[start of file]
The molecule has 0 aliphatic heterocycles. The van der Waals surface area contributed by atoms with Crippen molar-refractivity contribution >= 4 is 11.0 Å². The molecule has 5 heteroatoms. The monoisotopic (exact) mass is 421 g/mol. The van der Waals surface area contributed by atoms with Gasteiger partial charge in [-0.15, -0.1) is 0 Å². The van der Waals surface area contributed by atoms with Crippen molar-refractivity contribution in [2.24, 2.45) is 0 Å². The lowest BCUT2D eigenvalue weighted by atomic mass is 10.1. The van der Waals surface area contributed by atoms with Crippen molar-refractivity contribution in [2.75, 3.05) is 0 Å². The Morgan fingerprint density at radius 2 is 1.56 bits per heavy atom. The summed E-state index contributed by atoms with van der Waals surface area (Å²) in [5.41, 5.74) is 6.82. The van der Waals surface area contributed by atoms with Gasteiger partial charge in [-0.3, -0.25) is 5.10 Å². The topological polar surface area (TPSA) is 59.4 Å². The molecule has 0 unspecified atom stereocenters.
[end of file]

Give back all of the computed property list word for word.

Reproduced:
The molecule has 0 aliphatic heterocycles. The van der Waals surface area contributed by atoms with Crippen molar-refractivity contribution >= 4 is 11.0 Å². The molecule has 5 heteroatoms. The monoisotopic (exact) mass is 421 g/mol. The van der Waals surface area contributed by atoms with Gasteiger partial charge in [-0.15, -0.1) is 0 Å². The van der Waals surface area contributed by atoms with Crippen molar-refractivity contribution in [2.24, 2.45) is 0 Å². The lowest BCUT2D eigenvalue weighted by atomic mass is 10.1. The van der Waals surface area contributed by atoms with Crippen molar-refractivity contribution in [2.75, 3.05) is 0 Å². The Morgan fingerprint density at radius 2 is 1.56 bits per heavy atom. The summed E-state index contributed by atoms with van der Waals surface area (Å²) in [5.41, 5.74) is 6.82. The van der Waals surface area contributed by atoms with Gasteiger partial charge in [-0.3, -0.25) is 5.10 Å². The topological polar surface area (TPSA) is 59.4 Å². The molecule has 0 unspecified atom stereocenters.